Christmas in Cambodia
- There are about 20,000 Roman Catholic Christians in modern Cambodia representing the 0.15% of the total population that is mostly Buddhist.
- Although Protestant churches state that they made the 2% of the Cambodian population with about 1,000 worship places in the country, their number is not official and they could be less than 10,000.
- The second largest religious group of Cambodia is Muslims represented in the Cham minority that could be much largest than all Christians combined.
Cambodia is one of those few countries with a State Official Religion according to its Political Constitution: Theravada Buddhism:
“Cambodian Citizens of both sexes shall have the right to belief. The freedom of religious belief and practices shall be guaranteed by the State on condition that they do not affect other beliefs, orders and public security. Buddhism is the State religion.” (Art. 43)
For most Cambodians, Christmas time has not a national impact such as Buddhist celebrations and it is seen as something restricted to the Christians in particular. The Ramadan of the Muslim Cambodians has much attention like the head of state participating in the closing of the season and some greeting speeches, but you never heard the Primer Minister addressing a Christmas greeting to all Cambodian Christians, although they really exist. In a certain way, Christianity still regarded as a religion of the old colonialist French or, even more worrying, a Vietnamese religion. However, more Cambodians are getting used to say “Merry Christmas” after December 25 or, as many would say in a wrongly funny way “Happy Merry Christmas.“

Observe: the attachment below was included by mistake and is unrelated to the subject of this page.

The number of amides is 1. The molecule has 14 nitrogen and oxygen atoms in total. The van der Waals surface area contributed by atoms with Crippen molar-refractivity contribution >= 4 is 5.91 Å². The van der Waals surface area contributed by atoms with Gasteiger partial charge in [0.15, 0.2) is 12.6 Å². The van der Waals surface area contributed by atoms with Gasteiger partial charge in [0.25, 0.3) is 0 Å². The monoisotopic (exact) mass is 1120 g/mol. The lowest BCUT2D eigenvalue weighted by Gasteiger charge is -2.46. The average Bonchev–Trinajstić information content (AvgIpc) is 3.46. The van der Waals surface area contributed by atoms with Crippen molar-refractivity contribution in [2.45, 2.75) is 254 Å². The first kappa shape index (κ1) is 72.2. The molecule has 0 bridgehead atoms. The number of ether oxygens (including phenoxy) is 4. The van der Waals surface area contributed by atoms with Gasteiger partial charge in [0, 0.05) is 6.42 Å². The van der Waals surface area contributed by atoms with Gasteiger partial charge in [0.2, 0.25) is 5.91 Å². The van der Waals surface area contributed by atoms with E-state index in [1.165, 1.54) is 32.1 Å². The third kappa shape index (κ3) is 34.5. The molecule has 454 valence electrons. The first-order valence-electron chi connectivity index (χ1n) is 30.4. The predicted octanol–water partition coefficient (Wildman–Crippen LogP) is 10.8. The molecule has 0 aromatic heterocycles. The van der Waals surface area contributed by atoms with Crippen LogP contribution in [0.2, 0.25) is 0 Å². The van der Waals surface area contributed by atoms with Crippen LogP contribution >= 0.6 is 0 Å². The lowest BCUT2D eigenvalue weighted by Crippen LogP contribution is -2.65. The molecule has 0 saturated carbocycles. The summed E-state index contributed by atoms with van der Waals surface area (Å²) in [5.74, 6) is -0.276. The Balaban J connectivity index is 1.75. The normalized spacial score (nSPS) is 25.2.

The Vesak is the ‘Buddhist Christmas‘ – that forced combination to say that it is the time where Buddhist Cambodians celebrated the Birth of Siddhartha between May and June. Therefore, asking how would be a Christmas in Cambodia is like asking how would be a Vesak in Ireland.
The Vesak celebrates not only the birth of Buddha, but also his enlightening and death. The full moon marks such celebration – see Buddhist Holidays and Festivals, Urban Darhma.
If you are a Christian, attending a Christmas celebration in Cambodia could be of particular affection, because it is in a small-scale. As for Catholics, there are chapels in all Cambodian provinces. You have to listen the ministering in Khmer language, but symbols and carrolls are just beautiful and caring.
Roman Catholicism has been in the country since 1555. The wars and conflicts suffered by Cambodia in the centuries to follow, kept Christianity as a minority, although there were some groups of Christian immigrants that fled persecutions in Japan in the 17th century and settled in Ponhea Lu, near Phnom Penh; in 1660, Catholic Indonesians took refuge in Columpe (Phnom Penh) and in Ponhea Lu. As a curious fact, the Vietnamese and Thai took the Cambodian Catholics to their own countries after they invaded, reducing their numbers in the subjugated kingdom.
If you need information about Catholic Christmas celebrations in any province, let a comment in this post and we will reply with due information as soon as possible. You can call also to 097.371.2020 (Fr. Samnang)